Use Social Media to Market Your Small Business -- SEO
Surprisingly, social media marketing can benefit your SEO in many ways, but maybe not the ones you've considered.
For example, social media benefits content marketing by drumming up social shares -- which leads to links and traffic.
Moz and Buzzsumo partnered for a study on this. They found that with certain post types, a high volume of social shares usually comes with a higher volume of links from different referring domains.
Another way social media can help with SEO is by helping you dominate your brand's first page of search results.
Let's take a personal brand, like Mari Smith.
Her first page of search results includes (in order):
- her website
- her Twitter profile
- a block of image results
- her Facebook page
- her LinkedIn profile
- a blog post about her
- her SlideShare profile
- her YouTube channel
- an interview with her
- and her Google+ profile
Now let's take a professional brand, like Logitech.
Their first page of search results includes (in order):
- their website
- their Twitter profile
- their Wikipedia page
- their latest news block
- their Facebook page
- their YouTube channel
- and their products on Amazon
Social media should be important to your marketing strategy if reputation management is important to you.
Having complete and active social media profiles can help you dominate the first page of search results for your name.
Combine that with guest posts, interviews and other content with your name in the title. You'll have a reputation in search that will be hard to tarnish!
Last but not least -- you can use social media to cozy up to people who might link to your website.
These are usually bloggers and journalists in your niche that write about similar people, businesses, products, services, etc.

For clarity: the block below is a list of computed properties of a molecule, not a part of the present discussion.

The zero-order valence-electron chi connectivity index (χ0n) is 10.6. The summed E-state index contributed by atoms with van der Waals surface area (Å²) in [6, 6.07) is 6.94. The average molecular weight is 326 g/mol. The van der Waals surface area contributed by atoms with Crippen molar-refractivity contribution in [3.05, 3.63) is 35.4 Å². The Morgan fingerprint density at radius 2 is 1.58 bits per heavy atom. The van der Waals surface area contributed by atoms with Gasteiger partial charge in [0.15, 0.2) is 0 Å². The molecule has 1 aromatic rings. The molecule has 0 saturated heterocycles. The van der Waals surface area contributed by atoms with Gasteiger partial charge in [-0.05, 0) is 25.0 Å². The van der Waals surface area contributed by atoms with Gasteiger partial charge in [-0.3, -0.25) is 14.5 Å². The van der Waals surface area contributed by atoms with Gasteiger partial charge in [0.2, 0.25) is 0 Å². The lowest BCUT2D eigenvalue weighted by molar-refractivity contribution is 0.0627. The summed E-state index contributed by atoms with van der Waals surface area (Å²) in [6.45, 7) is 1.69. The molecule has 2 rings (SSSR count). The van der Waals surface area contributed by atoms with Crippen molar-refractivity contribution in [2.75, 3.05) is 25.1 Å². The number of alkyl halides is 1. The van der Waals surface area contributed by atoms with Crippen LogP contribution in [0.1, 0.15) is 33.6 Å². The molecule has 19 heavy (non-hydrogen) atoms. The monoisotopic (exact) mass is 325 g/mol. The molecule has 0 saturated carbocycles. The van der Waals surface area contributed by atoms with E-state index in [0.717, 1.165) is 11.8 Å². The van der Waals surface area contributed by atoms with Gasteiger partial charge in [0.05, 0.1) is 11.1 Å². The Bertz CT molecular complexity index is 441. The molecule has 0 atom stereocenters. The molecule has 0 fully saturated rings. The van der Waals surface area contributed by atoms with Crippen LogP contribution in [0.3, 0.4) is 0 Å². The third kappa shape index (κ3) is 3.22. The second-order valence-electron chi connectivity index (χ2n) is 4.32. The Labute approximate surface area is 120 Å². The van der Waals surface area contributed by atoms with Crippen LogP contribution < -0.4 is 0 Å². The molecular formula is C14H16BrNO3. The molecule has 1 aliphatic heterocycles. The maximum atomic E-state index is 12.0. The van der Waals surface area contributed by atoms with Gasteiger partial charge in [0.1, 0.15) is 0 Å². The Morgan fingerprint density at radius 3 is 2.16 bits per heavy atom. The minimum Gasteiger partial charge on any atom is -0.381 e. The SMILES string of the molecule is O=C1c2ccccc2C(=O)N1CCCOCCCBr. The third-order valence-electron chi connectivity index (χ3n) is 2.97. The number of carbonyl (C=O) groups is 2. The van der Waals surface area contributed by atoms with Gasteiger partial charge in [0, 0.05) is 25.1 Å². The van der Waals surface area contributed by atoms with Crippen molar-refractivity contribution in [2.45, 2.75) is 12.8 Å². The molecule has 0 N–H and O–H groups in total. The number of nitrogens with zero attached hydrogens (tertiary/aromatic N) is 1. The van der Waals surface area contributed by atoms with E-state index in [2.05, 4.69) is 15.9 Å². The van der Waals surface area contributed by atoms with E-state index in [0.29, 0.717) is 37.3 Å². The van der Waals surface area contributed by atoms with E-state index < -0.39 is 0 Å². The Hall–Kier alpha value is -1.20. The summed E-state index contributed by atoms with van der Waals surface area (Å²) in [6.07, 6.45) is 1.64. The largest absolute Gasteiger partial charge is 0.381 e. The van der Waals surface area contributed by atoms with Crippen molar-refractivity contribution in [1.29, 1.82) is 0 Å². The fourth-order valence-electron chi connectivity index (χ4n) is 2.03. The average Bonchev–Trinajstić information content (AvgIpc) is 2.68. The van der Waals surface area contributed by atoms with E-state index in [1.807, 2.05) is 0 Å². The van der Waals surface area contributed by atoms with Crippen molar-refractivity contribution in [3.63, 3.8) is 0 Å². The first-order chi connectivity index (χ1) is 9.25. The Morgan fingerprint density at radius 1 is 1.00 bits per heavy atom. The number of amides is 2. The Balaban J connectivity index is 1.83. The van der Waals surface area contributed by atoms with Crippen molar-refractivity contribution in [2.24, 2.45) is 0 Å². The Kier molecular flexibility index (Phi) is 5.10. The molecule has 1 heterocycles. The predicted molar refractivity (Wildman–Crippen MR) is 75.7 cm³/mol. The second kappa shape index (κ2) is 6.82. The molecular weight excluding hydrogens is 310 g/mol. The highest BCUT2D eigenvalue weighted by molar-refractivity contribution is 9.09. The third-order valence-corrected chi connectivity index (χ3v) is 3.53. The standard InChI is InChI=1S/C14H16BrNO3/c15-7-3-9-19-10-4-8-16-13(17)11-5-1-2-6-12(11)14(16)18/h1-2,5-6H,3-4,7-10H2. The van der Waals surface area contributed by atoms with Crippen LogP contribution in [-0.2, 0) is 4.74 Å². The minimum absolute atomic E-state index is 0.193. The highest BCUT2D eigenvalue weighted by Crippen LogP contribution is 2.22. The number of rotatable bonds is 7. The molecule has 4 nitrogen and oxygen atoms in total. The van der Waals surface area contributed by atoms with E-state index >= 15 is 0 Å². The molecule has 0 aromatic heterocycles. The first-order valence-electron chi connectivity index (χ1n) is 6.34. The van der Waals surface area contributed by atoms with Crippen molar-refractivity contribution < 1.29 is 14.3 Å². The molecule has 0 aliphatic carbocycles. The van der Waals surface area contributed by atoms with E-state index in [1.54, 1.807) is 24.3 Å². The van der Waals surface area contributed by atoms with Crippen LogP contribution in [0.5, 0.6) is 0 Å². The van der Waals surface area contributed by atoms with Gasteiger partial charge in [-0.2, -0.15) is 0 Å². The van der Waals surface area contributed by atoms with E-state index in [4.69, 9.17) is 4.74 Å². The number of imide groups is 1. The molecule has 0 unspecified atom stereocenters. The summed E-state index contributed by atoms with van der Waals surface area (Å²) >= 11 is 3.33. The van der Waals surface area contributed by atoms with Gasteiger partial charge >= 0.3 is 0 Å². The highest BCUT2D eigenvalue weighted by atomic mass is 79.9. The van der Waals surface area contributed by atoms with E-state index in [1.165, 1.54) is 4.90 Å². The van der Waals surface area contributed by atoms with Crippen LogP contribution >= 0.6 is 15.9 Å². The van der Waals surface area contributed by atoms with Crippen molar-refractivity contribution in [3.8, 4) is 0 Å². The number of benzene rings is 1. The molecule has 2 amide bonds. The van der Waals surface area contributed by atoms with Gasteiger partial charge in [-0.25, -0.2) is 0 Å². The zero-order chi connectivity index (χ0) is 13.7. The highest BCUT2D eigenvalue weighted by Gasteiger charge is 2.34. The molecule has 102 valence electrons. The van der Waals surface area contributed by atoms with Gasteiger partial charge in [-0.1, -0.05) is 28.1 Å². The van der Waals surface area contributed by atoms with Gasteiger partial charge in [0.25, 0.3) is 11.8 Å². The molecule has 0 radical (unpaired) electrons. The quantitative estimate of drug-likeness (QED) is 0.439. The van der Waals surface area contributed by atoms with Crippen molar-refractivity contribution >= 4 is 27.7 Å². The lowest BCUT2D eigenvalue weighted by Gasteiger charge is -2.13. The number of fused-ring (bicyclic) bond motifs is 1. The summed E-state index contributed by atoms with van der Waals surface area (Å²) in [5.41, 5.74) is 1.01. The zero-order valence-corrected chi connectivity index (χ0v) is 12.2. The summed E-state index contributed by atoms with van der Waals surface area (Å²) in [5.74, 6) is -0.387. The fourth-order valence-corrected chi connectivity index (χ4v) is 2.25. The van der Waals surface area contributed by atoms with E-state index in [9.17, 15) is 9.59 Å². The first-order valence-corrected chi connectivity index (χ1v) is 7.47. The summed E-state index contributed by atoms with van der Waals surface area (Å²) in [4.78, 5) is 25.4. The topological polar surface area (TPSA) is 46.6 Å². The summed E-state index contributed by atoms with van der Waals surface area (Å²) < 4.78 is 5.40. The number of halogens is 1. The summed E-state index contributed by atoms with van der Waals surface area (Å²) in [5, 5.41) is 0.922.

Connect with them and build relationships with them. Be valuable members of their community in the following ways:
- Comment on their articles when you have something insightful to say. Don't just comment to comment, and don't just comment to market yourself.
- Follow them on Twitter, answer questions when they have them, and share their articles with their usernames included in the tweet.
- Follow them on their Facebook profile. Comment on their public posts if they allow it.
- Find out what public and closed groups they belong to on Facebook using the search groups that John Smith belongs to and join them. Not all of them, because that might be a little too creepy (and joining groups too quickly can get you in the Facebook penalty box), but several of them so that you can find ones where the person is actively engaging. Then participate in some of the same discussions. Use the search box in the group to find the discussions they participate in.
- Go to their LinkedIn profiles to see if they have groups they've joined listed upon them. Join those groups, find discussions they participate in, and engage.
- Follow them on other various networks that they publicly share like Instagram, Snapchat, etc. and engage with them there if possible.
The goal is to get on their radar through social engagement.
Chances are, if you make a good enough impression, they'll take note of you and what you do.
Then if they're ever in need of a resource that relates to what you do, your business, your product or your service -- you might end up in one or more of their articles. And links equate to huge SEO value.
As you can see, the best ways to use social media to market your small business or startup go beyond just social media marketing itself.
Social media can be used to support just about all of your marketing goals.
If you're a social media professional, be sure to keep these things in mind the next time you're pitching social media to your boss or your clients.
You'll be sure to sell them on a social media marketing plan!
Now it's your turn... what are some other ways you use social media to market your company?